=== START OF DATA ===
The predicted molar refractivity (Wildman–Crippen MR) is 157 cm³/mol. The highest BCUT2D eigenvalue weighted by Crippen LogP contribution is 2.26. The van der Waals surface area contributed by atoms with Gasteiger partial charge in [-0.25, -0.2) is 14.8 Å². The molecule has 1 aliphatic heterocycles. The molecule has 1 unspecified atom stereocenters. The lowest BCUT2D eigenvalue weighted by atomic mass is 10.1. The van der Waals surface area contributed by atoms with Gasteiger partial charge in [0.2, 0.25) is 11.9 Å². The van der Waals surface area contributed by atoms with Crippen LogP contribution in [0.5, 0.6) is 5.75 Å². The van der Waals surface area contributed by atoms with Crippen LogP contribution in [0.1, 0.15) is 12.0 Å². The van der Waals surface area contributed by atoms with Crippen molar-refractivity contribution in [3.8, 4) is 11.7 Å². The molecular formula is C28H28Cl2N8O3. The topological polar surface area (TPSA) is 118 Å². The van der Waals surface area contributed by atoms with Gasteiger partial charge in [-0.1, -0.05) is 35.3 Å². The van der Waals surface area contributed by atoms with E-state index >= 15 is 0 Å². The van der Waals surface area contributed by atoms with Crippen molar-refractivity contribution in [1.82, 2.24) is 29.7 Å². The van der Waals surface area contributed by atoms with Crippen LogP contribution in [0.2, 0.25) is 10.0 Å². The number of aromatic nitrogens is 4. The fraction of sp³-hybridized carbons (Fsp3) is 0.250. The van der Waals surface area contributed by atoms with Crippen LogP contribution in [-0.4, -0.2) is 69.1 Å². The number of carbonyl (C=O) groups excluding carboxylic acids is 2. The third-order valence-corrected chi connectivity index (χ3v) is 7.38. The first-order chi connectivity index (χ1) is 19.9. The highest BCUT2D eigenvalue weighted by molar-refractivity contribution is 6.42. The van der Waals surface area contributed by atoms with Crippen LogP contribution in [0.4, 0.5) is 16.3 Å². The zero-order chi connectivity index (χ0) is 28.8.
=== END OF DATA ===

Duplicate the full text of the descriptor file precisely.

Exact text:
The predicted molar refractivity (Wildman–Crippen MR) is 157 cm³/mol. The highest BCUT2D eigenvalue weighted by Crippen LogP contribution is 2.26. The van der Waals surface area contributed by atoms with Gasteiger partial charge in [-0.25, -0.2) is 14.8 Å². The molecule has 1 aliphatic heterocycles. The molecule has 1 unspecified atom stereocenters. The lowest BCUT2D eigenvalue weighted by atomic mass is 10.1. The van der Waals surface area contributed by atoms with Gasteiger partial charge in [0.2, 0.25) is 11.9 Å². The van der Waals surface area contributed by atoms with Crippen LogP contribution in [0.5, 0.6) is 5.75 Å². The van der Waals surface area contributed by atoms with Crippen LogP contribution in [0.1, 0.15) is 12.0 Å². The van der Waals surface area contributed by atoms with Crippen molar-refractivity contribution in [3.8, 4) is 11.7 Å². The molecular formula is C28H28Cl2N8O3. The topological polar surface area (TPSA) is 118 Å². The van der Waals surface area contributed by atoms with Gasteiger partial charge in [-0.1, -0.05) is 35.3 Å². The van der Waals surface area contributed by atoms with E-state index >= 15 is 0 Å². The van der Waals surface area contributed by atoms with Crippen molar-refractivity contribution in [1.82, 2.24) is 29.7 Å². The van der Waals surface area contributed by atoms with Crippen LogP contribution in [0.2, 0.25) is 10.0 Å². The number of aromatic nitrogens is 4. The fraction of sp³-hybridized carbons (Fsp3) is 0.250. The van der Waals surface area contributed by atoms with Crippen LogP contribution in [-0.4, -0.2) is 69.1 Å². The number of carbonyl (C=O) groups excluding carboxylic acids is 2. The third-order valence-corrected chi connectivity index (χ3v) is 7.38. The first-order chi connectivity index (χ1) is 19.9. The highest BCUT2D eigenvalue weighted by molar-refractivity contribution is 6.42. The van der Waals surface area contributed by atoms with Crippen LogP contribution in [0.4, 0.5) is 16.3 Å². The zero-order chi connectivity index (χ0) is 28.8.